By Chris Lane
By Jeff Balke
By Aaron Reiss
By Angelica Leicht
By Dianna Wray
By Aaron Reiss
By Camilo Smith
By Craig Malisow
He took command, grabbing the pulpit, spinning away from it, making and remaking his points in the beautiful rolling tones that spoke to his fundamentalist heritage. His arms held high in exhortation, he twirled and whirled and then stopped to reflect and ponder. At times it seemed the voice of God filled the room.
On August 19, the Reverend James Forbes, senior minister of the 2,400-member Riverside Church of New York City, spoke at South Main Baptist Church in Houston. It was a tent revival without the tent. Air conditioning instead of smothering heat. Acknowledged as one of the most eloquent speakers alive, Forbes told of a better future, the Savior's love, the strength of faith. But the path he has drawn wouldn't be found on any road map owned by televangelist Pat Robertson.
"God is gathering an interfaith company of believers to proclaim a theology of divine righteousness which demands justice, respect, tolerance, compassion, inclusiveness and trust in the ultimate efficacy of divine zeal and the rigorous pursuit of peace although we live in the midst of competing interests and faith claims," Forbes intoned.
It was clear that whatever instructions Dr. Forbes had grown up with, they had been replaced by a new guidance system.
A call to action that recognizes that faith doesn't have to translate to anti-intellectualism, that devotion is not synonymous with dogma and that protection of personal beliefs doesn't have to result in mean-spiritedness and intolerance.
It was a time to consider September 11 in a different way -- to somehow unwrap the layers that got religion entangled in the American flag and patriotism and only one right way of bellicose thinking. All played to some country music tune that soared on the charts.
Titled "Fundamentalism's Threat to Democracy: Christians, Jews and Muslims Respond," and sponsored by the Texas Faith Network, the day featured speakers from the Christian, Jewish and Muslim faiths who warned against religious fundamentalism of any kind. To make sure, Forbes said, that our antiterrorism efforts don't erode our rights.
Or as the reverend put it: "We need to make sure that our zeal doesn't get in the way of the zeal of the Lord."
Sometimes it seems the fundamentalist or very conservative side of Christianity is the only way to be a true Christian, sort of like believing that Orthodox Jews are the only real Jews and members of the Conservative and Reform branches are just going through the motions. Or that a Muslim woman not shrouded in black head to toe is not a real follower of Islam.
The Texas Faith Network is a group of ministers and laity from the liberal side of the church aisle, who formed to respond to the policies and influence of the Christian Coalition. While they say they're not here to fight, that's not exactly true. They differ with the Christian Coalition on about every article of faith, once past the basic shared premise that Christians should get involved in the political process.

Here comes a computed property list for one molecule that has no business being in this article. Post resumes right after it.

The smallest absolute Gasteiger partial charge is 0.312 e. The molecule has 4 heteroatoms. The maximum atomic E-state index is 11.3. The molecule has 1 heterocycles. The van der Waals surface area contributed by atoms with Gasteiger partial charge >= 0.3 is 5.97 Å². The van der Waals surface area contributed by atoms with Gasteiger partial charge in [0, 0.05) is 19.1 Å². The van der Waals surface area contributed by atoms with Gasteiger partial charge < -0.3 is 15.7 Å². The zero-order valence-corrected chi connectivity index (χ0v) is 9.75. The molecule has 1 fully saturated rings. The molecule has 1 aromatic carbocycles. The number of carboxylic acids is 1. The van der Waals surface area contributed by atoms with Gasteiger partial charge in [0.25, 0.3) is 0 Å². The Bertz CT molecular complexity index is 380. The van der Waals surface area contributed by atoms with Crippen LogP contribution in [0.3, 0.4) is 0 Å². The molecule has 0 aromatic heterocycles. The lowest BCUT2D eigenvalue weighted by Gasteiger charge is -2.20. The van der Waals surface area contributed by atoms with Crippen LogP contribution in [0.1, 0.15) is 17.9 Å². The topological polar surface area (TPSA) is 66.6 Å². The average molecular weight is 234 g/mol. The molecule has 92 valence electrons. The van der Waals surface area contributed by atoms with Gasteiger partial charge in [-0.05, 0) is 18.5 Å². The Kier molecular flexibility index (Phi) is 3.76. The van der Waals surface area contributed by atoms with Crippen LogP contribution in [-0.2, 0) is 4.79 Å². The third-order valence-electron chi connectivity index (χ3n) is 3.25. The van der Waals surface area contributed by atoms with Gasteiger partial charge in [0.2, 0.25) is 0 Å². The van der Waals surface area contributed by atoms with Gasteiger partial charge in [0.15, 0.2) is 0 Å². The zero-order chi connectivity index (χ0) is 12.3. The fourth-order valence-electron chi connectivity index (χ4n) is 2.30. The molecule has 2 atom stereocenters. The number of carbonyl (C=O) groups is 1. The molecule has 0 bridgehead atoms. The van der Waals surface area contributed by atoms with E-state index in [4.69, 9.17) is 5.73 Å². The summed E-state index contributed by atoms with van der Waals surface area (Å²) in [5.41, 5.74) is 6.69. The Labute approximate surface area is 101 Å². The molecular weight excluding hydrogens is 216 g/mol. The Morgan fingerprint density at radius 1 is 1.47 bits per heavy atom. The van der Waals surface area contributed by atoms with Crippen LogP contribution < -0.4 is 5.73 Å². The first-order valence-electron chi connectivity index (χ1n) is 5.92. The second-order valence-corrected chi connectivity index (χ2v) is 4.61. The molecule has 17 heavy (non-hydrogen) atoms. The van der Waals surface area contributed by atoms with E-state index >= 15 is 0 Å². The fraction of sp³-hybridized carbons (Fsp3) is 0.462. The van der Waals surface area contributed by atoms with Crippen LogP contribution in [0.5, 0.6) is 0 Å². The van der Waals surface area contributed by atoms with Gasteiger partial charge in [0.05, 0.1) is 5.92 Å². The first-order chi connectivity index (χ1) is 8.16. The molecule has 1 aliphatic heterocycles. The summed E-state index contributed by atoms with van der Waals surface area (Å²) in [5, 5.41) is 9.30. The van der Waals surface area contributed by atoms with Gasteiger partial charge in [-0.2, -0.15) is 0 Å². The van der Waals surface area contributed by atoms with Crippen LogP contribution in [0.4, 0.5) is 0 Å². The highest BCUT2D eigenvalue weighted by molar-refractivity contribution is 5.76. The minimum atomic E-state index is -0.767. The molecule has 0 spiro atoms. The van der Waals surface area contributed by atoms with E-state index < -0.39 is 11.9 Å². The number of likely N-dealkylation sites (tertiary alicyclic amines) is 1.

Member Tarciscio Beal, a Ph.D. and professor of history, religious studies and languages at the University of the Incarnate Word in San Antonio, wrote in the San Antonio Express-News that the religious right "propagates a black-white world view that is exclusivist, self-righteous and contentious."
The worst of the religious right, he said, is Robertson's Christian Coalition, which "is loaded with single-issue groups (anti-abortion, anti-gay, anti-liberal, anti-government, pro-school prayer, etc.) that see the trees but cannot see the forest of a pluralist society; that prize uniformity and loathe diversity."
The Texas Faith Network celebrates that diversity, not finding itself threatened by different approaches to the end time, but setting aside space for them all. What its members are calling for is recognition that a person can be devoutly religious and yet not feel the urge to compel everyone else to move in lockstep. A person can believe in the power of prayer and at the same time argue against forced public prayer in schools. A person can be a devout Christian and not be a member of the Republican Party.
The Reverend Mel White of Soulforce, who leads a most ironical life -- the gay activist used to write speeches for the Reverend Jerry Falwell -- was one of the leadoff speakers. Falwell, of course, rather famously apologized to the nation after saying gays and lesbians were partially responsible for the September 11 attacks because of their immorality.
Speaking alongside White were Warren Bass, a Jew who's a policy wonk on the Council on Foreign Relations, and Qamar-ul Huda, a Muslim who's an assistant professor of Islamic studies and comparative theology at Boston College. Bass and Huda spoke of the fundamentalists in their faiths -- those Jews inspired by the Six Day War in 1967 to settle on the West Bank and the Muslims' Wahhabism and its by-product the Taliban.
White said he is not nearly as afraid of fundamentalists as he is of liberals who refuse to take a stand, who don't risk anything to make sure that justice is done.
Forbes said that following 9/11 he experienced a spiritual crisis. "Some of the things I was seeing were not Christian."